Two days later, everyone meets up again at a gaily decorated hotel ballroom to celebrate. Two of the bat mitzvah girls, doe-eyed sisters Hannah and Ada Munoz, are dressed in fancy Cinderella-like ball gowns, Hannah in pink and Ada in cream, matching ribbons flowing out of their hair. Morning services led by the bar and bat mitzvahs in classic Conservative style precede the celebration and, in the front of the room, Lerer is showing the three bar mitzvah boys how to put on their tefillin. After the services, the party begins, with dancing to Israeli and traditional Jewish tunes, and then to bouncy Mexican pop melodies.

“I was dreaming about this day, to see that my daughters are working toward the way that we are teaching them,” says an emotional Josefa Munoz, 38, Hannah and Ada’s mother. Munoz, a dark-skinned woman with a bright smile and a round, wide face, has been exploring her connection to Judaism since she was a child, when her family joined a Christian sect that used some Jewish traditions but espoused a belief in Christ, something which even then did not seem right to her. She was converted by Lerer a few years ago, her husband later followed suit. Raising a Jewish family feels like the right way to live. “My kids haven’t known anything but Judaism,” she says. “For them it’s natural, and that’s a privilege for me.”

Her daughter Hannah, serious and shy, with her mother’s round face, also speaks of a sense of privilege: “It’s a tradition we have to continue, a heritage from generation to generation. That’s what I feel about my bat mitzvah. I feel like I’m part of a very important group in the world.”

THE ROAD TAKEN BY PEOPLE like the Munoz family has not been easy, and one of the most difficult challenges facing their community has been its inability, so far, to gain acceptance by Mexico’s Jewish mainstream. Both the authenticity of their claim to Jewish ancestry and the rigorousness of Lerer’s conversions have been questioned. “The Jewish community has not been forthcoming, by a long shot, for anusim,” says Schulamith Halevy, an Israeli researcher who works with returning Jews in Latin America.

Mexican Jewry is built around distinct and separate communities of Sephardi, Ashkenazi and Syrian Jews (the Syrians themselves are further divided into those from Damascus and those from Aleppo). Clearly, the rise of an “indigenous” community of Jews, not all of whom fit the traditional class or racial profile of who is a Jew, has been a major challenge.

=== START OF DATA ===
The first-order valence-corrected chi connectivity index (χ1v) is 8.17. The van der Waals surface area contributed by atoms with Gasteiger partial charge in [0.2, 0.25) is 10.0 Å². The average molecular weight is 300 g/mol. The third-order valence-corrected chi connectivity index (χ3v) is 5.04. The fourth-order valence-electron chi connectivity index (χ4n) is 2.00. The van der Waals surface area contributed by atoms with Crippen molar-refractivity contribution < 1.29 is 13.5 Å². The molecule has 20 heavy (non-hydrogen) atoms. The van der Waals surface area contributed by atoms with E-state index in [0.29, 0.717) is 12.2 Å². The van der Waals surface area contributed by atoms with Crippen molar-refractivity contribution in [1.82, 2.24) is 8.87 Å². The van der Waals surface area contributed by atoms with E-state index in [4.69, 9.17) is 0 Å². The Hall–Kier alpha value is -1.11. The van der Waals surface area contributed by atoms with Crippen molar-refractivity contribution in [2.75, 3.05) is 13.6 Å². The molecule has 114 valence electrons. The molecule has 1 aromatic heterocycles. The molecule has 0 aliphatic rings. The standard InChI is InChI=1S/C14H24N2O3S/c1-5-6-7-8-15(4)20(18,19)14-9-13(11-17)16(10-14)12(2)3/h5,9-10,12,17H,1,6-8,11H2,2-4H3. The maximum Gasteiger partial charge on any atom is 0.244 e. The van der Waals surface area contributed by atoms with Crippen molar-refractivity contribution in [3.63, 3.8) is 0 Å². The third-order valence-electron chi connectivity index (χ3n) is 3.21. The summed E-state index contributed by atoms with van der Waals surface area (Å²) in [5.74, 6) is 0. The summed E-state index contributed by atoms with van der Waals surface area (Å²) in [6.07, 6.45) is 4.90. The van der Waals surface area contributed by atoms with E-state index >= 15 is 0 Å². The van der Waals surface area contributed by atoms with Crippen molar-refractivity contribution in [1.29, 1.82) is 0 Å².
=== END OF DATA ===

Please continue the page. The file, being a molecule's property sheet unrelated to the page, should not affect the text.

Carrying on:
Josefa Munoz relates one particularly telling story. When she recently went to a Mexico City Judaica store and asked for a pair of tefillin, a salesperson brusquely asked her, “What for?” Told the store was out of tefillin, Munoz ordered and paid for a pair, but many weeks have now passed and she has yet to receive them. “It’s very sad for me as a returning Jew, that already it’s a challenge to live in a non-Jewish place, and when you try to get closer (to the Jewish community) you are treated reluctantly,” says Munoz. “You feel rejection.”

The Central Committee, Mexico’s main national Jewish body, has no contact with the Jews in Veracruz, Puebla or Venta Prieta, which, say community members in these areas, leaves them to do all the work on their own. “First of all, we need to get established as a totally registered community,” says Ari Herrera Ruiz, one of the Veracruz leaders. “We need a proper synagogue. We have the desire, the faith. It would be great to have a rabbi here. We need a Jewish school …”

Mauricio Lulka, the cautiously diplomatic head of the Jewish community’s Central Committee, which has no official contact with the “returnee” communities, says that while he is aware of these groups’ needs, his organization is not the address. “They should get in touch with one of the (established) communities,” the mustachioed Lulka says, while admitting that some of the Orthodox might not be willing to accept Lerer’s conservative conversions.

Gaining acceptance by their fellow Jews might be a tougher battle than they expected, but it’s clear that the devotion to continue living and learning as Jews is there. Rediscovering Judaism and its way of life, says Puebla’s Ignacio Castelan, has set him on a path that he cannot abandon. “For me,” says Castelan, thinking over his words slowly, “to be Jewish is to walk together with the Jewish people when they were prisoners in Egypt. For me it is to leave Egypt with them, to journey through the desert, to suffer with them. For me, it is to arrive at the Promised Land.”